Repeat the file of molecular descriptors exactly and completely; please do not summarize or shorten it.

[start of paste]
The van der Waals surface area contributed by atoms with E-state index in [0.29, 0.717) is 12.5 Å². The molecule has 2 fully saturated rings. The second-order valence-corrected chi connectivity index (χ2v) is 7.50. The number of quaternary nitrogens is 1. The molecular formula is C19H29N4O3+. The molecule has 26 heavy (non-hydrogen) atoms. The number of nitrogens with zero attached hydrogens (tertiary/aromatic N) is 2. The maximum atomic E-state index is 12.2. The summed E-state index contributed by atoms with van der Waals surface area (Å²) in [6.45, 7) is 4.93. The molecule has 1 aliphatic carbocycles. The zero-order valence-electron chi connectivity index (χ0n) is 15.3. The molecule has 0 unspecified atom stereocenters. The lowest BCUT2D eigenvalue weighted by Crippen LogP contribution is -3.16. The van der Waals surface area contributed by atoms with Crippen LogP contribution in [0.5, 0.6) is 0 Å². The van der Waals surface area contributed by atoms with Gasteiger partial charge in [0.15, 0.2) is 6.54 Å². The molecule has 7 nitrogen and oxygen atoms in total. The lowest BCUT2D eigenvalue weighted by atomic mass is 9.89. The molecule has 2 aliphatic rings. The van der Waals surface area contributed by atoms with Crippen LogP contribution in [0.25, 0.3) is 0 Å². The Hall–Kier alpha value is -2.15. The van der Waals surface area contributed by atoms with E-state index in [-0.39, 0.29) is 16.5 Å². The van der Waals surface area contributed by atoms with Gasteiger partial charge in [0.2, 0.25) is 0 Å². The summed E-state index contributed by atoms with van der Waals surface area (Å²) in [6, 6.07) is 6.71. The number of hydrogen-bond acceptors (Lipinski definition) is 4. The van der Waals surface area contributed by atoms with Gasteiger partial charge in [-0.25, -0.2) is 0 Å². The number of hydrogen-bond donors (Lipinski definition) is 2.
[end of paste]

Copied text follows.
The van der Waals surface area contributed by atoms with E-state index in [0.29, 0.717) is 12.5 Å². The molecule has 2 fully saturated rings. The second-order valence-corrected chi connectivity index (χ2v) is 7.50. The number of quaternary nitrogens is 1. The molecular formula is C19H29N4O3+. The molecule has 26 heavy (non-hydrogen) atoms. The number of nitrogens with zero attached hydrogens (tertiary/aromatic N) is 2. The maximum atomic E-state index is 12.2. The summed E-state index contributed by atoms with van der Waals surface area (Å²) in [6.45, 7) is 4.93. The molecule has 1 aliphatic carbocycles. The zero-order valence-electron chi connectivity index (χ0n) is 15.3. The molecule has 0 unspecified atom stereocenters. The lowest BCUT2D eigenvalue weighted by Crippen LogP contribution is -3.16. The van der Waals surface area contributed by atoms with Crippen LogP contribution in [0.5, 0.6) is 0 Å². The van der Waals surface area contributed by atoms with Gasteiger partial charge in [0.15, 0.2) is 6.54 Å². The molecule has 7 nitrogen and oxygen atoms in total. The lowest BCUT2D eigenvalue weighted by atomic mass is 9.89. The molecule has 2 aliphatic rings. The van der Waals surface area contributed by atoms with Crippen LogP contribution in [0.25, 0.3) is 0 Å². The Hall–Kier alpha value is -2.15. The van der Waals surface area contributed by atoms with E-state index in [-0.39, 0.29) is 16.5 Å². The van der Waals surface area contributed by atoms with Gasteiger partial charge in [0.2, 0.25) is 0 Å². The summed E-state index contributed by atoms with van der Waals surface area (Å²) in [6, 6.07) is 6.71. The number of hydrogen-bond acceptors (Lipinski definition) is 4. The van der Waals surface area contributed by atoms with Gasteiger partial charge in [-0.25, -0.2) is 0 Å². The number of hydrogen-bond donors (Lipinski definition) is 2.